At Uniontown High School in rural Kansas, history teacher Norm Conard gave his 1999 class a yearlong assignment on a lesser-known historical figure. Through extensive research and a small story published in U.S. News and World Report in March 1994, students Megan Stewart, Elizabeth Cambers, and Sabrina Coons began exchanging letters with a woman mentioned in the article, Irena Sendler.
With the help of a translator, the three American students began written correspondence with Sendler, who was then 90 years old and still living in her native Poland. Sendler told the girls of her work with the Zegota Council to Aid Jews, a network of underground resistance fighters that operated in Nazi-occupied Poland during World War II.
Born in 1910, Sendler had a close relationship with her father, who was a doctor. At that time, many doctors in Eastern Europe refused to treat Jewish patients. However, Sendler’s father led by example and treated the Jewish population anyway, instilling in his daughter a sense of duty to help others, regardless of their faith or race.
Sendler’s father died from typhus in 1917. He’d contracted the disease after treating an outbreak among Jews.
Growing up in Poland, Sendler witnessed the injustices surrounding her and chose to become a nurse and a social worker prior to the onset of World War II, hoping she could be a catalyst for change.
In 1940, the Nazis had already gathered more than 400,000 Jews into the Warsaw Ghetto — a fortified area the size of New York’s Central Park. By that time, Sendler had already been smuggling food to Jewish families for a year. Working in the Zegota, Sendler was a member of the faction responsible for protecting children. Other members were responsible for protecting adults, intelligence collection, sabotage, and other underground resistance action.
Going by the false name Jolanta, Sendler used her social worker status to legally move in and out of the ghetto, passing as an employee of the Contagious Disease Department. Because disease was a known issue in the ghetto, the Nazis let her move about freely. Still, poverty, starvation, and exposure killed approximately 83,000 Jews between 1940 and mid-1942.
The Warsaw Ghetto was surrounded by barbed wire atop a 10-foot wall and replete with hundreds of enemy agents. In that environment, Sendler covertly approached Jewish families and gave them an unthinkable choice. Give up their children, so that they might live. Or keep them, and ensure their death.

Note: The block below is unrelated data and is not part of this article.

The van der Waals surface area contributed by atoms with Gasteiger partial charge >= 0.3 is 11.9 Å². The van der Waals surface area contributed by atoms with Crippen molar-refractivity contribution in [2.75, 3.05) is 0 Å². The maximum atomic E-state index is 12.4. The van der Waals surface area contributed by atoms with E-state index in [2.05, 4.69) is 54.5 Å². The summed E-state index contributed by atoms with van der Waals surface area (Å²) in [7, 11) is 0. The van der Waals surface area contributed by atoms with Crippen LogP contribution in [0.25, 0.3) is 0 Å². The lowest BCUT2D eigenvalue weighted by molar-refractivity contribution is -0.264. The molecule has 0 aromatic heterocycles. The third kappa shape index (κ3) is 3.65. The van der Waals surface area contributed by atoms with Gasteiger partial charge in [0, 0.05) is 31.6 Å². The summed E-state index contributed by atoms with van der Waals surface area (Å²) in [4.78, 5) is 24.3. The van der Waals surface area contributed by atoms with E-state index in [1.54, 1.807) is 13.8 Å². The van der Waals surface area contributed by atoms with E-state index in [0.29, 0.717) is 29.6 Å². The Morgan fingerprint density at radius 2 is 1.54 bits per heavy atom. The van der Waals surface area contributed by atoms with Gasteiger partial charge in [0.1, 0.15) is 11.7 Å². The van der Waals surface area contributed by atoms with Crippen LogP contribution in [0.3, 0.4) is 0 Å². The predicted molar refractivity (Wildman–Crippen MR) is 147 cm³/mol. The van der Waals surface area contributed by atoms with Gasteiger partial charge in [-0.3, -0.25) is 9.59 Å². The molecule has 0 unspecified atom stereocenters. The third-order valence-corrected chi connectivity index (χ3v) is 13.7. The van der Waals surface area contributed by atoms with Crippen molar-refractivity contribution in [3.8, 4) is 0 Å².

Although some families refused to be separated, others took the risk and gave their children to Sendler. Over two years, she smuggled over 2,500 children out of the Warsaw Ghetto.
Sometimes, Sendler hid the children within an ambulance. At other times, she ferried them underground through the sewers. If the children could pass the Nazis’ so-called Christianity tests, Sendler smuggled the kids through the rear entrance of a Christian church, which bordered the ghetto wall. Mostly, though, the children hid in trunks, bags, suitcases, or other sorts of luggage.
Once they were evacuated, Sendler placed the children with sympathetic Polish families or in various Catholic convents around Poland. She kept their information in buried jars so she could return the children to their families at the end of the war.
Sendler’s good deeds did not go unnoticed; the Gestapo arrested her on Oct. 18, 1943. Enduring repeated beatings by her Nazi guards, she was interrogated about the Zegota. Though the Gestapo could not break her spirit, they still broke both of Sendler’s legs and feet. They sentenced her to die by firing squad at the infamous Pawiak Prison.
However, Zegota members bribed the executioner to facilitate Sendler’s escape, and the covert organization then helped her go into hiding. Sadly, very few rescued Jewish children ultimately returned to their original families. The Germans murdered the majority of the Warsaw Ghetto’s population at the Treblinka concentration camp.
Sendler died in 2008 at the age of 98 — but not before imparting the tale of her incredible life to three lucky American students.